Let’s be honest: “Rock star” and “healthy living” rarely fit in the same sentence. Some performers manage to maintain the illusion of health during their glory years, but if Axl Rose is any indicator, the hard living will, at some point, catch up to you.
Look closer, though, and you’ll find a small pocket of successful musicians who also happen to be pretty fit and healthy, and they almost always have an athletic hobby of some sort that they’re passionate about. Check out these six rockin’ dudes who also love to get physical in their personal time.
6. Ben Gibbard
Athletic Hobby: Long distance running
In 2008, the talented Death Cab for Cutie frontman and the singing half of indietronic duo The Postal Service decided to get his life—and particularly his drinking—under control. He put down the bottle, picked up some running shoes and hasn’t looked back since. Earlier this year he completed the L.A. Marathon (his first) in friendly competition with Red Hot Chili Pepper’s bassist Flea, clocking in a respectable time of 3 hours and 56 minutes. His wife Zooey Deschanel even snapped a picture of the now-svelte musician during the event.
5. Mike Malinin
Athletic Hobby: Ultra-marathons
I like to think that if Ben Gibbard (at least when it comes to being a running musician) was some sort of pokemon, his final evolution would be the ultra-marathon-devouring beast that is Mike Malinin, drummer for the Goo Goo dolls. A truly prolific runner, Malinin has completed several marathons, 50K runs, 50-milers, and even 100-mile races. The picture above is from the 2009 Malibu Triathlon, where as part of “Team Goo Goo Dolls”, Malinin ran alongside swimmer Ken Dawson and cyclist Tom Hodge to take home fifth place at the age of 42. He looks more fit than most people half his age.
4. Boyd Tinsley
Athletic Hobby: Tennis
Watching the Dave Matthews Band live or even just in a music video, it’s hard to miss their incredibly buff and amazingly talented violinist, Boyd Tinsley. How does Tinsley stay so awesomely fit? He’s a tennis fanatic. Not only does he play (quite fiercely) in celebrity matches, he hosts his own tournament—the Boyd Tinsley Clay Court Classic, a stop on the USTA women’s professional tour, held in his hometown of Charlottesville, Virginia. The games are even played on his very own Boyd Tinsely Courts at the Boars Head Inn, which also hosts matches for the University of Virginia’s tennis teams.
3. Bruce Dickinson
Athletic Hobby: Fencing
Lead vocalist of heavy metal legends Iron Maiden since 1981, true polymath Bruce Dickinson also happens to be a highly accomplished fencer (in addition to being a songwriter, airline pilot, broadcaster, author, screenwriter, actor and marketing director). While his glory days in the sport have since passed (he was ranked 7th in all of Great Britain for foil during the 1988-89 season), it’s amazing to think his peak fencing years were almost a decade into his tenure as singer for one of the most iconic heavy metal bands. As for why he chose to resume what was originally a grade-school sport that had been put on hold, he gave Sports Illustrated this response: “I wanted to get back into fencing to do something outside rock ‘n’ roll. I didn’t want to reach 40 and have to say all I’d done was look out the window of a tour bus and get drunk.”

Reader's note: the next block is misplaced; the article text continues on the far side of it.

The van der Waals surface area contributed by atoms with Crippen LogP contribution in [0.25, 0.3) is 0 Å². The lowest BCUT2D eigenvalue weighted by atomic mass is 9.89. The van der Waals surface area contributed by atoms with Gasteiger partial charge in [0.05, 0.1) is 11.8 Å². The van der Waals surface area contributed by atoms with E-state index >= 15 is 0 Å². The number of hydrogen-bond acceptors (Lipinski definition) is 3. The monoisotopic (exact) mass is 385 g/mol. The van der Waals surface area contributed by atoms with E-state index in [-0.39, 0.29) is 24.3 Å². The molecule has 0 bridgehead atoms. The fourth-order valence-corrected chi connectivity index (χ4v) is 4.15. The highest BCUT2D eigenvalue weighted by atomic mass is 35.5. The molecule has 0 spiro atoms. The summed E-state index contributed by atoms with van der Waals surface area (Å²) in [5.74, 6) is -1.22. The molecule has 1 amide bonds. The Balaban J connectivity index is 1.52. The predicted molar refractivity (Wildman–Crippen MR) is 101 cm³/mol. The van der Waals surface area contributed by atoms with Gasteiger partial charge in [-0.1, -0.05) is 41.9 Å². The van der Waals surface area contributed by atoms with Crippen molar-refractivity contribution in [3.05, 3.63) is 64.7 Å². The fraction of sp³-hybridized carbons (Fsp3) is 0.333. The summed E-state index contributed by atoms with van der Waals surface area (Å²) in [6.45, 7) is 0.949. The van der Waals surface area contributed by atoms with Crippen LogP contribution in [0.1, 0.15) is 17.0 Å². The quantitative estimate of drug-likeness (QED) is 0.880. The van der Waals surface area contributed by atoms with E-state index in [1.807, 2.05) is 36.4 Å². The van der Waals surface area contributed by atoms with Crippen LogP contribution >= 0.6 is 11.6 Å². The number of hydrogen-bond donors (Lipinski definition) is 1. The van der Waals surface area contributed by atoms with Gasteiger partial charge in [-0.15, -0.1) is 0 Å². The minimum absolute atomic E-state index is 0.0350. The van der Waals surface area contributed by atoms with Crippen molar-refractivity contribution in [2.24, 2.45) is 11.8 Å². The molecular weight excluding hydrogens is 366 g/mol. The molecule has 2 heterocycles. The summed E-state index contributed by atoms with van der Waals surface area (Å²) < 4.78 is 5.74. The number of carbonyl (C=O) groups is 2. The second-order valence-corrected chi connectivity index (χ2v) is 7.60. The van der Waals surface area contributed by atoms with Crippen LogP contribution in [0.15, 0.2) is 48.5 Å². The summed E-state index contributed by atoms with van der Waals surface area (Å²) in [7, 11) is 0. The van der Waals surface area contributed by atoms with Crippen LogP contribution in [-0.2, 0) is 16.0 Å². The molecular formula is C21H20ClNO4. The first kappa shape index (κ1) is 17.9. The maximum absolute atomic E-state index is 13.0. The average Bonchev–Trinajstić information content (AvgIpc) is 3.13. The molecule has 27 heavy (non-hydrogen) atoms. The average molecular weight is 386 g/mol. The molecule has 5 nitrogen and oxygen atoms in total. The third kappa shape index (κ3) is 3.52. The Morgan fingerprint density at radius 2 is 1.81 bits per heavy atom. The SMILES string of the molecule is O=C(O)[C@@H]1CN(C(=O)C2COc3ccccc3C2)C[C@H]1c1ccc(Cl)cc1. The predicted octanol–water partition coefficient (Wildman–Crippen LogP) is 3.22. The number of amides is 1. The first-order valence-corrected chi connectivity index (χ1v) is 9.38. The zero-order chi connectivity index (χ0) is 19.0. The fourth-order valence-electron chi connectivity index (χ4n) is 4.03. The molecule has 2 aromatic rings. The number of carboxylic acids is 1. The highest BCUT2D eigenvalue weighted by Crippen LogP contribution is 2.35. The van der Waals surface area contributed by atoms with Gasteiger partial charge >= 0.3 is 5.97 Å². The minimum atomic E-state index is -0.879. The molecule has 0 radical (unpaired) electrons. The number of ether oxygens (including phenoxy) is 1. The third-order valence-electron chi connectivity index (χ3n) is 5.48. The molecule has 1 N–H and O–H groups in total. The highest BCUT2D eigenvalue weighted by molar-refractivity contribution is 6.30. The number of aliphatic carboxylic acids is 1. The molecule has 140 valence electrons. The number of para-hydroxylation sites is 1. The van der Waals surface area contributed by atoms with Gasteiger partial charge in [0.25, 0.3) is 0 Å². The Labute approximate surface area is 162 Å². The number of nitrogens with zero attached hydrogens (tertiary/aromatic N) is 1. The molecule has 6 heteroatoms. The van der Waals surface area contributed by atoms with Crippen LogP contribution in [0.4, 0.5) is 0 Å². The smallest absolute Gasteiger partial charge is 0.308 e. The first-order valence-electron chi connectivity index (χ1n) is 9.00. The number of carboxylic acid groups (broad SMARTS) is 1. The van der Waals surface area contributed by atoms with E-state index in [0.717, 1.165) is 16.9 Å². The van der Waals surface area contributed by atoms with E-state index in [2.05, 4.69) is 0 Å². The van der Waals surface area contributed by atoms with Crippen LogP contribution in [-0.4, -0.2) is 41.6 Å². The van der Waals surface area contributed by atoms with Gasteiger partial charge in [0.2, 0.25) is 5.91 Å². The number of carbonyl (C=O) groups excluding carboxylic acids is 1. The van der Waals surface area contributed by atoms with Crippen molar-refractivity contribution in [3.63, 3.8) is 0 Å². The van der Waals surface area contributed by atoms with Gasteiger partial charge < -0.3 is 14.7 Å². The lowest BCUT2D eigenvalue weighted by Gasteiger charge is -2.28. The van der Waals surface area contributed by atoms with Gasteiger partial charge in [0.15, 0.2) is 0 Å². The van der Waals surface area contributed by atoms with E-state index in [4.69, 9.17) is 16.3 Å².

2. Win Butler
Athletic Hobby: Basketball
What’s better than being the frontman of the one of the most critically acclaimed, award-winning indie bands of the past decade? Being the frontman and having head turning b-ball skills. Arcade Fire frontman Win Butler absolutely loves basketball. He regularly plays in a number of local Montreal leagues alongside weekly pick up games. Most recently, his surprising skills and genuine love of the sport came to everyone’s attention after the Pop Montreal POP vs Jock charity basketball game, an event he helped organize. There were skilled college players on both teams, and yet Win still managed to shine. Check out more awesome pictures and a local summary of the event here.
1. Henry Rollins
Athletic Hobby: Weightlifting
The outspoken and widely talented Henry Rollins, best known for fronting the iconic hardcore punk band Black Flag from 1981 to the band’s breakup in 1986, is a dedicated weightlifter. Now, lots of musicians (particularly rappers) lift weights to look good on stage, but Rollins’ lifting is on an entirely different level. This is a man who thinks intensely about everything he does—weightlifting is a way of life for him, and his 1994 treatise on the subject, Iron and Soul, is one of the most inspiring pieces of writing on discipline and self-improvement we’ve come across:
“The Iron never lies to you. You can walk outside and listen to all kinds of talk, get told that you’re a god or a total bastard. The Iron will always kick you the real deal. The Iron is the great reference point, the all-knowing perspective giver. Always there like a beacon in the pitch black. I have found the Iron to be my greatest friend. It never freaks out on me, never runs. Friends may come and go. But two hundred pounds is always two hundred pounds.”